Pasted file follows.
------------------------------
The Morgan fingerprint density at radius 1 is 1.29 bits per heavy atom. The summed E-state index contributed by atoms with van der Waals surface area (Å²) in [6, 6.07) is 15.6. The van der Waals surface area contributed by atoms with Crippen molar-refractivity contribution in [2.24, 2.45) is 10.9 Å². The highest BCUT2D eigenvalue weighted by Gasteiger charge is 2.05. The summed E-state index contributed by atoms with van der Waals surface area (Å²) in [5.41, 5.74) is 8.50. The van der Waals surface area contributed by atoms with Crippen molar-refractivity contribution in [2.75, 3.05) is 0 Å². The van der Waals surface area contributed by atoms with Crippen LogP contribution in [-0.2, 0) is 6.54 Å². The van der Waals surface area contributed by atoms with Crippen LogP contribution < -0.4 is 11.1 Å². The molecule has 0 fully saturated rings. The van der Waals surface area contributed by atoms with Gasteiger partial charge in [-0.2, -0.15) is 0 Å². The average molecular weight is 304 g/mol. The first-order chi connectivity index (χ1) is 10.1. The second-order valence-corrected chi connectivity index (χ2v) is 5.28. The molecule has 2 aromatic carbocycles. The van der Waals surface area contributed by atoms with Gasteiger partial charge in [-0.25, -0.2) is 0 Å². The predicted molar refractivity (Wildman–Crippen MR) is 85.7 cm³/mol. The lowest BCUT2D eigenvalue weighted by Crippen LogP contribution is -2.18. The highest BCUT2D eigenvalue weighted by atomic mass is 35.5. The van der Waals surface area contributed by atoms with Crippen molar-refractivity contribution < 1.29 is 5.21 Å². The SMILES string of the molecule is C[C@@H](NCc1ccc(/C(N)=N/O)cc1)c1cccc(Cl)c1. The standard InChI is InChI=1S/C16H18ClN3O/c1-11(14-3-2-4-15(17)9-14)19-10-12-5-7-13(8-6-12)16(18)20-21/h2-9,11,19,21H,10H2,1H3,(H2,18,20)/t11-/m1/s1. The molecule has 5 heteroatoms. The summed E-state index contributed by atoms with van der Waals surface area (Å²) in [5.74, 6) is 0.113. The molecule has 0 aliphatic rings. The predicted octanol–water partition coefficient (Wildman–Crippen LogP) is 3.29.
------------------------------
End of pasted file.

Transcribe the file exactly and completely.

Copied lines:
The Morgan fingerprint density at radius 1 is 1.29 bits per heavy atom. The summed E-state index contributed by atoms with van der Waals surface area (Å²) in [6, 6.07) is 15.6. The van der Waals surface area contributed by atoms with Crippen molar-refractivity contribution in [2.24, 2.45) is 10.9 Å². The highest BCUT2D eigenvalue weighted by Gasteiger charge is 2.05. The summed E-state index contributed by atoms with van der Waals surface area (Å²) in [5.41, 5.74) is 8.50. The van der Waals surface area contributed by atoms with Crippen molar-refractivity contribution in [2.75, 3.05) is 0 Å². The van der Waals surface area contributed by atoms with Crippen LogP contribution in [-0.2, 0) is 6.54 Å². The van der Waals surface area contributed by atoms with Crippen LogP contribution < -0.4 is 11.1 Å². The molecule has 0 fully saturated rings. The van der Waals surface area contributed by atoms with Gasteiger partial charge in [-0.2, -0.15) is 0 Å². The average molecular weight is 304 g/mol. The first-order chi connectivity index (χ1) is 10.1. The second-order valence-corrected chi connectivity index (χ2v) is 5.28. The molecule has 2 aromatic carbocycles. The van der Waals surface area contributed by atoms with Gasteiger partial charge in [-0.25, -0.2) is 0 Å². The predicted molar refractivity (Wildman–Crippen MR) is 85.7 cm³/mol. The lowest BCUT2D eigenvalue weighted by Crippen LogP contribution is -2.18. The highest BCUT2D eigenvalue weighted by atomic mass is 35.5. The van der Waals surface area contributed by atoms with Crippen molar-refractivity contribution < 1.29 is 5.21 Å². The SMILES string of the molecule is C[C@@H](NCc1ccc(/C(N)=N/O)cc1)c1cccc(Cl)c1. The standard InChI is InChI=1S/C16H18ClN3O/c1-11(14-3-2-4-15(17)9-14)19-10-12-5-7-13(8-6-12)16(18)20-21/h2-9,11,19,21H,10H2,1H3,(H2,18,20)/t11-/m1/s1. The molecule has 5 heteroatoms. The summed E-state index contributed by atoms with van der Waals surface area (Å²) in [5.74, 6) is 0.113. The molecule has 0 aliphatic rings. The predicted octanol–water partition coefficient (Wildman–Crippen LogP) is 3.29.